A week after school got out, Rob came home to find the TV in the middle of the living room floor. That was as far as I could drag it after I flipped out on the kids and ripped the thing off the wall. (Okay, I carefully unplugged it.)
Before summer started we had a family meeting. We agreed on a few ground rules:
- I get to go to the gym every week day.
- We all have daily “separation time”.
- Each kid gets to pick 1 show per day.
- No whining about the above rules.
- I take them to do fun things all summer.
I somehow assumed that once we agreed on these rules, that would be the end of it.
Really? Why did I think that? What, in my experience with kids, made me assume they would be rational?
So everyday it was: “Gym? Noooo! Play in my room? Nooooo! I don’t want to watch what he/she picked!! I want to watch another one!!! One more! ONE MORE!!!!” Until I found myself lugging the TV across the living room.
Now, I am not a TV Nazi. I think, like anything, it can be a very useful tool in moderation. During the school year the kids got to watch a 1/2 hour to unwind after pick-up and a 1/2 hour while I cooked dinner. The truth is, for the first 4 years of her life Violet would have nothing to do with TV. I can’t count the times I was sick and begging her to just watch the flippin TV so I could rest. No. She only wanted to run around and climb on me. Graham, on the other hand, would happily sit in front of the idiot box all day. (It’s very tempting for me. This house would spotless, every meal a work of art, and my to-do list crushed.)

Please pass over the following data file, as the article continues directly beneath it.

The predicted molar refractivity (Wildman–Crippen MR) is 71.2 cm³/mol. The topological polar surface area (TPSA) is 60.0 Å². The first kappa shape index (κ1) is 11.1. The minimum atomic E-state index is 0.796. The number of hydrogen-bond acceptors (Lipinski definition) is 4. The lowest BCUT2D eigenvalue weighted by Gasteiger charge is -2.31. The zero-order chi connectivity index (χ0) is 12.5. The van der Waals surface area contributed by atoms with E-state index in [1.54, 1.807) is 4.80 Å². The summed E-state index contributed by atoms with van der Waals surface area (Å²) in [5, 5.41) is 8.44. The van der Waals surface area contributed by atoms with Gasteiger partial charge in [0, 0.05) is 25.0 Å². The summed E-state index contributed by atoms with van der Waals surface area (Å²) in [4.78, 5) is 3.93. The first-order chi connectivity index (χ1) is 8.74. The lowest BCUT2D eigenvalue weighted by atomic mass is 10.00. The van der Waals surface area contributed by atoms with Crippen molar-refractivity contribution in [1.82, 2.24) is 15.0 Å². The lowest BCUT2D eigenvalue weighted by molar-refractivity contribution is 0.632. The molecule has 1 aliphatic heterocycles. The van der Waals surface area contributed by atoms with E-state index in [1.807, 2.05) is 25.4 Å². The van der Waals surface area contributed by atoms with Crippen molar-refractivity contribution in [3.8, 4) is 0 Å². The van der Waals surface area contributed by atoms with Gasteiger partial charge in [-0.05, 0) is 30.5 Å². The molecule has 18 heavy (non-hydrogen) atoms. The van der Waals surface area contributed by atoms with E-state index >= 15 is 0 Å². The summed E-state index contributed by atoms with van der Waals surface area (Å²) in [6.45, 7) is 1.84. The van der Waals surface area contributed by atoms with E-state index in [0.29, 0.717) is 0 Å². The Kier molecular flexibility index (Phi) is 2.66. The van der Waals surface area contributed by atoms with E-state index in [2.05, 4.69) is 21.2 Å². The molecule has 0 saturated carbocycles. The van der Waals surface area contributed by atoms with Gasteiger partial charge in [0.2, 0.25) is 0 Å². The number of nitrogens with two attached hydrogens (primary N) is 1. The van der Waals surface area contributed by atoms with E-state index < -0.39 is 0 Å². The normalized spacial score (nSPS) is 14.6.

So after my irrational proclamation that they were “NOT GOING TO WATCH TV ALL SUMMER!!!”, reality hit. What have I gotten myself into? Well, it’s been two weeks. They’ve (mostly) stopped asking to watch TV. Instead they beg to use the computer/iPod. And I let them. For a bit. After all, they only really know how to go to PBS kids and a reading website. Of course, the first time I went to shower while they played on the computer I came out to discover they figured out how to watch PBS cartoons online. Sigh. So we’re working on some guidelines for computer time. At least it’s a little more active than laying coma-like in front of the tube.
And that is not to say they don’t watch any TV. It’s always on at the gym Kids’ Club. And when we visit the grandparents this summer I’m going to let them gorge themselves on Nickelodeon. Plus we have family movie night every so often.
I’m not trying to be all snooty and crunchier-than-thou about TV, I’m just experimenting. Is it possible my kids will learn to use their imaginations more? Will they figure out how to stop constantly fighting? Or will they spend all summer in time-out while I cower under the kitchen table babbling incoherently? Bet you can’t wait to find out.